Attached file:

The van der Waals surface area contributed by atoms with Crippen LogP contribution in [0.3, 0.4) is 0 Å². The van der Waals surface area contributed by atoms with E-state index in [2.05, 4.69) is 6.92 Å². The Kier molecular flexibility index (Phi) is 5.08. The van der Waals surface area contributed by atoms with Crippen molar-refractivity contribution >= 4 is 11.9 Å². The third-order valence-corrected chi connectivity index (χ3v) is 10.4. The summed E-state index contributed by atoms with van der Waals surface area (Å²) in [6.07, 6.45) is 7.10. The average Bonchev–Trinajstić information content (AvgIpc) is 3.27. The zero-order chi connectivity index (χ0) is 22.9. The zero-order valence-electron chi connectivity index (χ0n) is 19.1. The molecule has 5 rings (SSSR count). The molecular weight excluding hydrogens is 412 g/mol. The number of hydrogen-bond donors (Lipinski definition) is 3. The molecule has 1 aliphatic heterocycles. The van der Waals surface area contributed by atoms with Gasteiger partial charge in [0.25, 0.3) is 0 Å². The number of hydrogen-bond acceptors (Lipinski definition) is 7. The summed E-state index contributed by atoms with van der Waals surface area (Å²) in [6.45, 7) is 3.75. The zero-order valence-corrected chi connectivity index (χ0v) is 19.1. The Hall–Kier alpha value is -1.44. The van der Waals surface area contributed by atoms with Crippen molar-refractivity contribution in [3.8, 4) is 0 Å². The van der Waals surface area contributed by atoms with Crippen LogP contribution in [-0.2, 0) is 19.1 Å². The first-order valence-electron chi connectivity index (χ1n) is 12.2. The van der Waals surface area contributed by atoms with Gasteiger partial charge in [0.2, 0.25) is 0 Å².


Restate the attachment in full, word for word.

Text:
The van der Waals surface area contributed by atoms with Crippen LogP contribution in [0.3, 0.4) is 0 Å². The van der Waals surface area contributed by atoms with E-state index in [2.05, 4.69) is 6.92 Å². The Kier molecular flexibility index (Phi) is 5.08. The van der Waals surface area contributed by atoms with Crippen molar-refractivity contribution >= 4 is 11.9 Å². The third-order valence-corrected chi connectivity index (χ3v) is 10.4. The summed E-state index contributed by atoms with van der Waals surface area (Å²) in [6.07, 6.45) is 7.10. The average Bonchev–Trinajstić information content (AvgIpc) is 3.27. The zero-order chi connectivity index (χ0) is 22.9. The zero-order valence-electron chi connectivity index (χ0n) is 19.1. The molecule has 5 rings (SSSR count). The molecular weight excluding hydrogens is 412 g/mol. The number of hydrogen-bond donors (Lipinski definition) is 3. The molecule has 1 aliphatic heterocycles. The van der Waals surface area contributed by atoms with Gasteiger partial charge in [0.25, 0.3) is 0 Å². The number of hydrogen-bond acceptors (Lipinski definition) is 7. The summed E-state index contributed by atoms with van der Waals surface area (Å²) in [6.45, 7) is 3.75. The zero-order valence-corrected chi connectivity index (χ0v) is 19.1. The Hall–Kier alpha value is -1.44. The van der Waals surface area contributed by atoms with Crippen molar-refractivity contribution in [3.8, 4) is 0 Å². The van der Waals surface area contributed by atoms with Crippen LogP contribution in [-0.2, 0) is 19.1 Å². The first-order valence-electron chi connectivity index (χ1n) is 12.2. The van der Waals surface area contributed by atoms with Gasteiger partial charge in [0.2, 0.25) is 0 Å².